Judge orders transfer of boys from Salem juvenile home
CHARLESTON, W.Va. - Boys under the age of 15 are in peril at the state's maximum-security facility for juveniles and must be removed immediately, a circuit court judge ordered Thursday.
The unexpected court order may spell the beginning of the end for the West Virginia Industrial Home for Youth in Salem, which opened its doors 113 years ago.
Mercer County Circuit Court Judge Omar Aboulhosn ordered a handful of children under the age of 15 to be removed from the facility immediately because of Salem's prison-like conditions.
An expert witness told Aboulhosn on Tuesday that the state should immediately begin to close Salem. At the hearing, the judge said he would not rule until the end of the year. But he decided some children locked away at Salem could not wait that long.
"Once again, the un-rebutted testimony of the witness clearly made the point that the safety and wellbeing of juveniles 14 years and younger at (Salem) are in peril and therefore justice in this matter cannot be delayed," Aboulhosn said in his order.
As of Nov. 1, only three residents at Salem were under the age of 15, but Aboulhosn's grave concern about its conditions could be a sign of broader things to come.
A more comprehensive order is still expected by the end of the year or in very early January.
The witness, juvenile corrections expert Peter DeMuro, said Salem is "totally inappropriate" for children and young adults. Salem currently houses about 74 juveniles up to the age of 21. He urged an orderly but rapid removal of all children from Salem, starting with the youngest boys.
Aboulhosn also used his order Thursday to Cindy Largent-Hill to oversee court-ordered reforms of the state Division of Juvenile Services, which operates Salem and the state's other 11 juvenile centers. Largent-Hill is a former director of the division and has already been appointed by the state Supreme Court to monitor the juvenile justice system.
Aboulhosn ordered the division to give Largent-Hill "unfettered and unrestricted access" to all of its facilities at any time, even without notice.
The division has generally cooperated with a lawsuit brought against it by Charleston legal aide firm Mountain State Justice. The lawsuit against the division is on behalf of two Salem inmates.
The division agreed in mid-September to make numerous changes after DeMuro found operations at Salem are inappropriate for troubled youth. Salem's staff had previously prohibited residents from talking during meals, for instance.
But DeMuro said Tuesday those earlier changes did not go far enough. DeMuro's ultimate goal is to get children out of large institutions like Salem.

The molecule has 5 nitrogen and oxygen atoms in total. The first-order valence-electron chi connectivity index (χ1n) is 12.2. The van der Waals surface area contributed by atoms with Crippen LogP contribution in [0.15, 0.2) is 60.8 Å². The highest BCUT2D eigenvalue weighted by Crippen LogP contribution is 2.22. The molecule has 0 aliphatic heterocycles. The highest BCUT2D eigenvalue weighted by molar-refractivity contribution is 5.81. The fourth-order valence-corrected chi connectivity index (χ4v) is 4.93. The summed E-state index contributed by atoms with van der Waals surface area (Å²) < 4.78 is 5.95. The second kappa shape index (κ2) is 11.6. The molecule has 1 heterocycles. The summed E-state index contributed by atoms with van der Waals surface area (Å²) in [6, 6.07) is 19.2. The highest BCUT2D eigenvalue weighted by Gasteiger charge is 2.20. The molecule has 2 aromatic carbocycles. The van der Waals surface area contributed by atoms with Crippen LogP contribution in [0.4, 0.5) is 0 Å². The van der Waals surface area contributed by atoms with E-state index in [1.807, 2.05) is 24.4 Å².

Aboulhosn on Thursday ordered the younger boys to be sent to smaller state-run homes.
At the beginning of the month, one 13-year-old and two 14-year-olds were locked up at Salem, Largent-Hill said. Current numbers were not immediately available Thursday.
"Try to imagine as a 13-year-old or young 14-year-old to hear a steel door go shut and you're locked in that room," Largent-Hill said.
Salem has a long history.
It was created by the state Legislature in 1897. Lawmakers wanted a place to put girls who were found to have "incorrigible or vicious conduct" and "vagrancy" or had been spotted in "houses of ill fame or assignation houses (brothels)." The facility opened its doors in May 1899. It began accepting boys nearly a century later. This week, the institution housed about 74 juveniles up to the age of 21 at its main site, known as Building A.
The juvenile services division has been gradually reducing its use of Salem. Six years ago, there were about 180 juveniles there. There is another facility on the Salem campus for juvenile sex offenders, but its future has not been addressed this week.
The multi-million dollar Building A was designed and built just over a decade ago by the Regional Jail Authority, which runs the state's adult jails. The facility has been called stark and too prison-like.
"They just didn't get the right advice on how to build (Salem)," Juvenile Services Deputy Director Denny Dodson said in an interview earlier this week.
Building A is so stark DeMuro recommended it be turned over to the adult prison system if all the juveniles eventually are removed.
Still, Dodson encouraged observers to "overlook the building" and look at the kinds of care troubled youths are receiving there, even though the division seems to agree smaller facilities are truly the best option in the long run.
Salem employs about 200 people in North Central West Virginia.